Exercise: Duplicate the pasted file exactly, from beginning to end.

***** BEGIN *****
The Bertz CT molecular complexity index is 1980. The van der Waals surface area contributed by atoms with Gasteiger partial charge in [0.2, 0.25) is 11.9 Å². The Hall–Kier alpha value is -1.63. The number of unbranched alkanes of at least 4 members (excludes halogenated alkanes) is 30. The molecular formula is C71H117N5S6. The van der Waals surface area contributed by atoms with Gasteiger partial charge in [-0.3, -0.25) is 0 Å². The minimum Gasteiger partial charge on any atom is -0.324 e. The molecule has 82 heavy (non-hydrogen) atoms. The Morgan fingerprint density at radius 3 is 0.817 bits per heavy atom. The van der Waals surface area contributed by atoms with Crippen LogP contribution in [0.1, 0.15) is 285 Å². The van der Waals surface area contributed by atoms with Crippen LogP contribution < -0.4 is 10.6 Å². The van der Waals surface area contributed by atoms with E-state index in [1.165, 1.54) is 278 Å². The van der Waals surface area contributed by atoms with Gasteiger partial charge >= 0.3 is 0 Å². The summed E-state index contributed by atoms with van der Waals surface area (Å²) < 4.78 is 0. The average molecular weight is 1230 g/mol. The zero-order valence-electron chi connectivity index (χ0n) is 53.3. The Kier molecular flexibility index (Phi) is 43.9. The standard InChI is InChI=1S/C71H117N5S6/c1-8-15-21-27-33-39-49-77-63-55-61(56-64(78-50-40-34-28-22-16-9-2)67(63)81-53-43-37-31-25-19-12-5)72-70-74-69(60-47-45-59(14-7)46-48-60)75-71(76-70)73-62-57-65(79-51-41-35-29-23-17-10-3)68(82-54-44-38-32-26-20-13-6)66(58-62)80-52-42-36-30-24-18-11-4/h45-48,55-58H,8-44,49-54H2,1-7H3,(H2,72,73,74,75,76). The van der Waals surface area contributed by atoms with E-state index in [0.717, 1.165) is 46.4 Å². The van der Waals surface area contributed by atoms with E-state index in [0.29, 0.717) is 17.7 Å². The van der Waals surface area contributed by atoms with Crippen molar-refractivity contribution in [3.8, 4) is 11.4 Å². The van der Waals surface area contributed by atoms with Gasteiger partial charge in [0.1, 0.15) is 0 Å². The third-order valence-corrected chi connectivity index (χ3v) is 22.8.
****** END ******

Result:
The Bertz CT molecular complexity index is 1980. The van der Waals surface area contributed by atoms with Gasteiger partial charge in [0.2, 0.25) is 11.9 Å². The Hall–Kier alpha value is -1.63. The number of unbranched alkanes of at least 4 members (excludes halogenated alkanes) is 30. The molecular formula is C71H117N5S6. The van der Waals surface area contributed by atoms with Gasteiger partial charge in [-0.3, -0.25) is 0 Å². The minimum Gasteiger partial charge on any atom is -0.324 e. The molecule has 82 heavy (non-hydrogen) atoms. The Morgan fingerprint density at radius 3 is 0.817 bits per heavy atom. The van der Waals surface area contributed by atoms with Crippen LogP contribution in [0.1, 0.15) is 285 Å². The van der Waals surface area contributed by atoms with Crippen LogP contribution < -0.4 is 10.6 Å². The van der Waals surface area contributed by atoms with E-state index in [1.165, 1.54) is 278 Å². The van der Waals surface area contributed by atoms with Gasteiger partial charge >= 0.3 is 0 Å². The summed E-state index contributed by atoms with van der Waals surface area (Å²) < 4.78 is 0. The average molecular weight is 1230 g/mol. The zero-order valence-electron chi connectivity index (χ0n) is 53.3. The Kier molecular flexibility index (Phi) is 43.9. The standard InChI is InChI=1S/C71H117N5S6/c1-8-15-21-27-33-39-49-77-63-55-61(56-64(78-50-40-34-28-22-16-9-2)67(63)81-53-43-37-31-25-19-12-5)72-70-74-69(60-47-45-59(14-7)46-48-60)75-71(76-70)73-62-57-65(79-51-41-35-29-23-17-10-3)68(82-54-44-38-32-26-20-13-6)66(58-62)80-52-42-36-30-24-18-11-4/h45-48,55-58H,8-44,49-54H2,1-7H3,(H2,72,73,74,75,76). The van der Waals surface area contributed by atoms with E-state index in [0.717, 1.165) is 46.4 Å². The van der Waals surface area contributed by atoms with E-state index in [0.29, 0.717) is 17.7 Å². The van der Waals surface area contributed by atoms with Crippen molar-refractivity contribution in [3.8, 4) is 11.4 Å². The van der Waals surface area contributed by atoms with Gasteiger partial charge in [0.1, 0.15) is 0 Å². The third-order valence-corrected chi connectivity index (χ3v) is 22.8.